Serologic Survey and Results of Urinary PCR Testing for Leptospirosis in Captive Black-Tailed Prairie Dogs (Cynomys ludovicianus)
American Association of Zoo Veterinarians Conference 2015
June E. Olds1,2, DVM; David H. Baum3, MS, DVM, PhD; Phillip Gauger3, DVM, MS, PhD
1Department of Veterinary Clinical Sciences, College of Veterinary Medicine, Iowa State University, Ames, IA, USA; 2Blank Park Zoo, Des Moines, IA, USA; 3Veterinary Diagnostic Laboratory, College of Veterinary Medicine, Iowa State University, Ames, IA, USA


Leptospirosis is an important zoonotic disease occurring clinically and subclinically in humans and a wide variety of mammalian species worldwide.1,7 Rodents and wild animals have been identified as important reservoirs for Leptospira bacteria.2,3,5,8,10,12-16 Twenty-two captive black-tailed prairie dogs (Cynomys ludovicianus) housed within a zoo were examined as part of a routine census and preventive medicine program. During examinations, blood and urine were collected to test for evidence of infection by Leptospira. All animals were apparently healthy at the time of examination. Leptospira microscopic agglutination test (MAT)6 identified twelve of 22 (54.5%) prairie dogs with Leptospira interrogans serovar Bratislava on initial serologic examination. All prairie dogs within this collection were serologically negative for Leptospira interrogans serovars Canicola, Hardjo, Icterohemorrhagiae, Pomona, and Leptospira kirschneri serovar Grippotyphosa. Leptospira PCR11 testing of urine was negative in all animals tested. A recent serologic survey of wild black-tailed prairie dogs in Mexico determined that almost 80% of wild prairie dog sera were positive for at least one L. interrogans serovar.9 This report suggests that these captive prairie dogs may have been exposed to Leptospira; however, low MAT results and lack of leptospire DNA detected by PCR indicate these animals are unlikely to be important reservoirs for the disease. We hypothesize the source of Leptospira exposure to be wild rodents.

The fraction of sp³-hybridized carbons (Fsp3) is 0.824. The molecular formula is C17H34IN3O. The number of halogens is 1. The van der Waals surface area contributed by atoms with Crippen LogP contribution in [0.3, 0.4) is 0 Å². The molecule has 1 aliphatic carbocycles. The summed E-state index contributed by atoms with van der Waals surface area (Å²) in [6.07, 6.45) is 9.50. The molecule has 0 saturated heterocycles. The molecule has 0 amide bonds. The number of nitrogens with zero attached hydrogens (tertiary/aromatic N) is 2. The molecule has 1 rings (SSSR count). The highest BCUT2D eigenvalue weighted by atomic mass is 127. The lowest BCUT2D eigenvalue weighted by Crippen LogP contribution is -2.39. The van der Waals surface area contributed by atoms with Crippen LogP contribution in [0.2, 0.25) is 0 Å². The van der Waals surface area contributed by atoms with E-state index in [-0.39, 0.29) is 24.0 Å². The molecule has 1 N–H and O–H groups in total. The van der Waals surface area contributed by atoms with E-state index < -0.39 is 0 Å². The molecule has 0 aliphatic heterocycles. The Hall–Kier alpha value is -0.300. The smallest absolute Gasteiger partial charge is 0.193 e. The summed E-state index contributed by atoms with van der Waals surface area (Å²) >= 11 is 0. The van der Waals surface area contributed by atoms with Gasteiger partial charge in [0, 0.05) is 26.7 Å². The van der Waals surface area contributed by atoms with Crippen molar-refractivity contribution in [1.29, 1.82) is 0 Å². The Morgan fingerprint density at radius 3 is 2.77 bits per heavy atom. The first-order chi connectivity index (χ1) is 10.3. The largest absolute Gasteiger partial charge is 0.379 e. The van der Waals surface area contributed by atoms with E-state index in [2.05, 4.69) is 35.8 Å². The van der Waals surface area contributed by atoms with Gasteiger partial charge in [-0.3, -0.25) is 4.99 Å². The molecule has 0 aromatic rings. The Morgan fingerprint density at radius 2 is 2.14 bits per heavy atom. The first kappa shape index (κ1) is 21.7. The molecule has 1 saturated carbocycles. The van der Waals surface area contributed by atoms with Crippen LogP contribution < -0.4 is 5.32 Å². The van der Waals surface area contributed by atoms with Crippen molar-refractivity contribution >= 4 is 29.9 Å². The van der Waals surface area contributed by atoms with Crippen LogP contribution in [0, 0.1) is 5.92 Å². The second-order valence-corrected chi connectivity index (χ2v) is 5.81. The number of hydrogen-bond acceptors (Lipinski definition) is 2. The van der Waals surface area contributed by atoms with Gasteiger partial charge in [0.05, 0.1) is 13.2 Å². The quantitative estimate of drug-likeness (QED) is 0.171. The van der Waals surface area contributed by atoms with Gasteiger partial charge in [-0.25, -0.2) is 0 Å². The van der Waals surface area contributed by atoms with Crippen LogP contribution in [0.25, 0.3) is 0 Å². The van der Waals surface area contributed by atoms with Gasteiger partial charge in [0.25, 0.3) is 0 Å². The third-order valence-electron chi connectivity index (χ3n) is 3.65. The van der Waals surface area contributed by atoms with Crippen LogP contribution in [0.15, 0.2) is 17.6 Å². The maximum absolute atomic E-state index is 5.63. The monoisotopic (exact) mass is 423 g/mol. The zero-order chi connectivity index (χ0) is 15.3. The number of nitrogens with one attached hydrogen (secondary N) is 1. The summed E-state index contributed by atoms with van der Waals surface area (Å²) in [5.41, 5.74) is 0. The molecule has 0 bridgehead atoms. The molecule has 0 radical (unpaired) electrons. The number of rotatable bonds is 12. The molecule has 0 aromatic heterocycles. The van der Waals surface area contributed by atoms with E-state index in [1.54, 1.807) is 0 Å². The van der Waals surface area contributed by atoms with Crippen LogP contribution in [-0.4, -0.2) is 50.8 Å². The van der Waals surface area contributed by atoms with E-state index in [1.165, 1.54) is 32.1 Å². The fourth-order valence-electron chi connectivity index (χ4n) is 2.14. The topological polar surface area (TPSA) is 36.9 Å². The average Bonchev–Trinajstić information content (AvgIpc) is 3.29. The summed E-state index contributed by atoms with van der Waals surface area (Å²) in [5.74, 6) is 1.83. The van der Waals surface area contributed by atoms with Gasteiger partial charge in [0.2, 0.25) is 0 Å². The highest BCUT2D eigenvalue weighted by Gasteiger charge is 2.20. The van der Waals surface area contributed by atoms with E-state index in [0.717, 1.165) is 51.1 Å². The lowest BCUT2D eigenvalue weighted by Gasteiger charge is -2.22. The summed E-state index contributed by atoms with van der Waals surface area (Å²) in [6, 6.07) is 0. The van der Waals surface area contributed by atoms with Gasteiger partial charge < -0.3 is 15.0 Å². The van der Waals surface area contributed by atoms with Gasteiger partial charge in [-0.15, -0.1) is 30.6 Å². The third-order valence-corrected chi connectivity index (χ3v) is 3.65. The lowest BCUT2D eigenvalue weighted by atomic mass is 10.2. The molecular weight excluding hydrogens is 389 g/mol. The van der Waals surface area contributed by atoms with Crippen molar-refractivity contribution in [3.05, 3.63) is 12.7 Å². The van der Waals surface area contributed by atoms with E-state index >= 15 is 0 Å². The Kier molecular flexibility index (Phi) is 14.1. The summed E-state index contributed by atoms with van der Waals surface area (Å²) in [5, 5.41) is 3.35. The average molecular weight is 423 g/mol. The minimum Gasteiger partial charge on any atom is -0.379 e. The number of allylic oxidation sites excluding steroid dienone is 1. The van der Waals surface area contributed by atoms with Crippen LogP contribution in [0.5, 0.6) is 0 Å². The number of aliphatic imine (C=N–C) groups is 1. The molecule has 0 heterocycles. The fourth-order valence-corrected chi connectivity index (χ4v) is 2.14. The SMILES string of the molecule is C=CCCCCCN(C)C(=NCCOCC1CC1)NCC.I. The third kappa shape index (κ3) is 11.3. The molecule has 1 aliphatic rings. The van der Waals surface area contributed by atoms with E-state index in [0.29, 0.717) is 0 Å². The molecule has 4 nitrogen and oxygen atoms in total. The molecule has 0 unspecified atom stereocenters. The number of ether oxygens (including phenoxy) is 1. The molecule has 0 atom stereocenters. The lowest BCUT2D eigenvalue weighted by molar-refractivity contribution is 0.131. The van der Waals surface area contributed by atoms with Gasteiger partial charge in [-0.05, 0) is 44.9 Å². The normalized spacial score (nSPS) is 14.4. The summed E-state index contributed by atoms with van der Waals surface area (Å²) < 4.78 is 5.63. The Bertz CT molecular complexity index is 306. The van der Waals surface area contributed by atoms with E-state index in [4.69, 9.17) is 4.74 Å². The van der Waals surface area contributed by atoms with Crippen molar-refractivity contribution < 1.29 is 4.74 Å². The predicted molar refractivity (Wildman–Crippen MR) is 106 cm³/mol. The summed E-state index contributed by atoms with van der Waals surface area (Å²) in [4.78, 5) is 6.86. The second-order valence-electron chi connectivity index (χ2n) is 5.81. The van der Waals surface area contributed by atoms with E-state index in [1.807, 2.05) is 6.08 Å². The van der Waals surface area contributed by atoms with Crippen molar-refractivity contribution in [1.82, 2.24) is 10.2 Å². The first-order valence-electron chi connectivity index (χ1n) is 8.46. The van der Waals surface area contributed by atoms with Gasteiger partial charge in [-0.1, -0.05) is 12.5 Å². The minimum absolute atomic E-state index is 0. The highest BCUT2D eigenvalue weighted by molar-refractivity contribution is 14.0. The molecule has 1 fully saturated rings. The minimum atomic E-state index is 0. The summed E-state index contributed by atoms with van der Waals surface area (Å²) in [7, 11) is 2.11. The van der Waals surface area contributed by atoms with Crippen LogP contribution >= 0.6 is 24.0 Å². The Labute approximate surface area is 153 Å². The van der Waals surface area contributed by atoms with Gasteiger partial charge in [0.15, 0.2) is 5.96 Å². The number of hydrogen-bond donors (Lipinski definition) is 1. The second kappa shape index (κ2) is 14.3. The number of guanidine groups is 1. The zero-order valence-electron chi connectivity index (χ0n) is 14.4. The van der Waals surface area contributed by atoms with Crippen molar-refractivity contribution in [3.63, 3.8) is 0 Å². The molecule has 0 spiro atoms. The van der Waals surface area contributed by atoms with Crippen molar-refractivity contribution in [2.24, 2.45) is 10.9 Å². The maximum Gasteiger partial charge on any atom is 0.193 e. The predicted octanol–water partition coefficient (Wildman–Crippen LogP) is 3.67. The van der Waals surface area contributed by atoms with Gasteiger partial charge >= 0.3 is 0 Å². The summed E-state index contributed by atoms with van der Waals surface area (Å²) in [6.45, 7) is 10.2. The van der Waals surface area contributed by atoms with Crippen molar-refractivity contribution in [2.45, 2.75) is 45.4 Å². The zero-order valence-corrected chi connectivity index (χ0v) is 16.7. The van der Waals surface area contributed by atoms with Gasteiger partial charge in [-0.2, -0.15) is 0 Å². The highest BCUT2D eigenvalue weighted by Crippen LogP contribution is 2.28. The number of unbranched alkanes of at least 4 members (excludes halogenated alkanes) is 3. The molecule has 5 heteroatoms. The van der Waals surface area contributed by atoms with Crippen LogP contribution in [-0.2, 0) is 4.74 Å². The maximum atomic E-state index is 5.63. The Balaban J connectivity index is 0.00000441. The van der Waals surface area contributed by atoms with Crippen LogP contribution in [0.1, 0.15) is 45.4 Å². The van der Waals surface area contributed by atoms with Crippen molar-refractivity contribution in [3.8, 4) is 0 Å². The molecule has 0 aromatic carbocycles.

The authors thank Yuxuan Sun, Department of Statistics, College of Liberal Arts and Sciences, Iowa State University, for statistical analysis. Heartfelt gratitude is also extended to the veterinary support team, small mammal team, and registrar of the Blank Park Zoo for excellent record keeping and tireless care for these wonderful animals.

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Speaker Information
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June E. Olds, DVM
Department of Veterinary Clinical Sciences
College of Veterinary Medicine
Iowa State University
Ames, IA, USA

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